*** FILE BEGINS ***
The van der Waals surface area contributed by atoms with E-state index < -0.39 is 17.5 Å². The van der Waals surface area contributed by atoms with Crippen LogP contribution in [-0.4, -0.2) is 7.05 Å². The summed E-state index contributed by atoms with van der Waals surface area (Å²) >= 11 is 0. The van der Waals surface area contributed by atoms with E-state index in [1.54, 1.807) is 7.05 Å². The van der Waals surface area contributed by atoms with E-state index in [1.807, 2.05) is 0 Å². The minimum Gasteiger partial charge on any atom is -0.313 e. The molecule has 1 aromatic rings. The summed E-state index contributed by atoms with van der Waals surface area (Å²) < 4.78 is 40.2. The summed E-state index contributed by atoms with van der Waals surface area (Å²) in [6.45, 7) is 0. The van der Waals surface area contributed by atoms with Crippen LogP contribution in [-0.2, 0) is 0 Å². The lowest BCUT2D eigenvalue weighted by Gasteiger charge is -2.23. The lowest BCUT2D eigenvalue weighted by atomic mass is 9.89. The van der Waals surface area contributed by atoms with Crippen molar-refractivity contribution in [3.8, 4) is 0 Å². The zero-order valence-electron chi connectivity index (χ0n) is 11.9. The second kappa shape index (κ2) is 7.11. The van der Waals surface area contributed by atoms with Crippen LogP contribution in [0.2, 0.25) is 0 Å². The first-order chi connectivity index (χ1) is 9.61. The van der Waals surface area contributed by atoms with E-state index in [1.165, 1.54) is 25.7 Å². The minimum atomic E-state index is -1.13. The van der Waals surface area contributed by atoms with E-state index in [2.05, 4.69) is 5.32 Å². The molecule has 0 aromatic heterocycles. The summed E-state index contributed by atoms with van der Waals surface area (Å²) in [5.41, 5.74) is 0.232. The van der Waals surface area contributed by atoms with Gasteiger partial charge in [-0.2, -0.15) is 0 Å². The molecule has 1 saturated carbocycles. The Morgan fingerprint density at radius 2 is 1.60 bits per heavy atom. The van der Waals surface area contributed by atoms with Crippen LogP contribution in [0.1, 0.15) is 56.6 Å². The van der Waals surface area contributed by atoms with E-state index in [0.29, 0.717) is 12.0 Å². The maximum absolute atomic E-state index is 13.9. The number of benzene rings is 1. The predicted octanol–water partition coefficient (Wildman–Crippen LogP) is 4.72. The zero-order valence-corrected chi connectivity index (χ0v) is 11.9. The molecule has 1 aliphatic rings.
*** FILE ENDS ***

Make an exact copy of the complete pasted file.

The van der Waals surface area contributed by atoms with E-state index < -0.39 is 17.5 Å². The van der Waals surface area contributed by atoms with Crippen LogP contribution in [-0.4, -0.2) is 7.05 Å². The summed E-state index contributed by atoms with van der Waals surface area (Å²) >= 11 is 0. The van der Waals surface area contributed by atoms with E-state index in [1.54, 1.807) is 7.05 Å². The van der Waals surface area contributed by atoms with E-state index in [1.807, 2.05) is 0 Å². The minimum Gasteiger partial charge on any atom is -0.313 e. The molecule has 1 aromatic rings. The summed E-state index contributed by atoms with van der Waals surface area (Å²) < 4.78 is 40.2. The summed E-state index contributed by atoms with van der Waals surface area (Å²) in [6.45, 7) is 0. The van der Waals surface area contributed by atoms with Crippen LogP contribution in [-0.2, 0) is 0 Å². The lowest BCUT2D eigenvalue weighted by Gasteiger charge is -2.23. The lowest BCUT2D eigenvalue weighted by atomic mass is 9.89. The van der Waals surface area contributed by atoms with Crippen molar-refractivity contribution in [3.8, 4) is 0 Å². The zero-order valence-electron chi connectivity index (χ0n) is 11.9. The second kappa shape index (κ2) is 7.11. The van der Waals surface area contributed by atoms with Crippen LogP contribution in [0.2, 0.25) is 0 Å². The first-order chi connectivity index (χ1) is 9.61. The van der Waals surface area contributed by atoms with E-state index in [1.165, 1.54) is 25.7 Å². The minimum atomic E-state index is -1.13. The van der Waals surface area contributed by atoms with E-state index in [2.05, 4.69) is 5.32 Å². The molecule has 0 aromatic heterocycles. The summed E-state index contributed by atoms with van der Waals surface area (Å²) in [5.41, 5.74) is 0.232. The van der Waals surface area contributed by atoms with Gasteiger partial charge in [-0.2, -0.15) is 0 Å². The molecule has 1 saturated carbocycles. The Morgan fingerprint density at radius 2 is 1.60 bits per heavy atom. The van der Waals surface area contributed by atoms with Crippen LogP contribution in [0.1, 0.15) is 56.6 Å². The van der Waals surface area contributed by atoms with E-state index in [0.29, 0.717) is 12.0 Å². The maximum absolute atomic E-state index is 13.9. The number of benzene rings is 1. The predicted octanol–water partition coefficient (Wildman–Crippen LogP) is 4.72. The zero-order valence-corrected chi connectivity index (χ0v) is 11.9. The molecule has 1 aliphatic rings.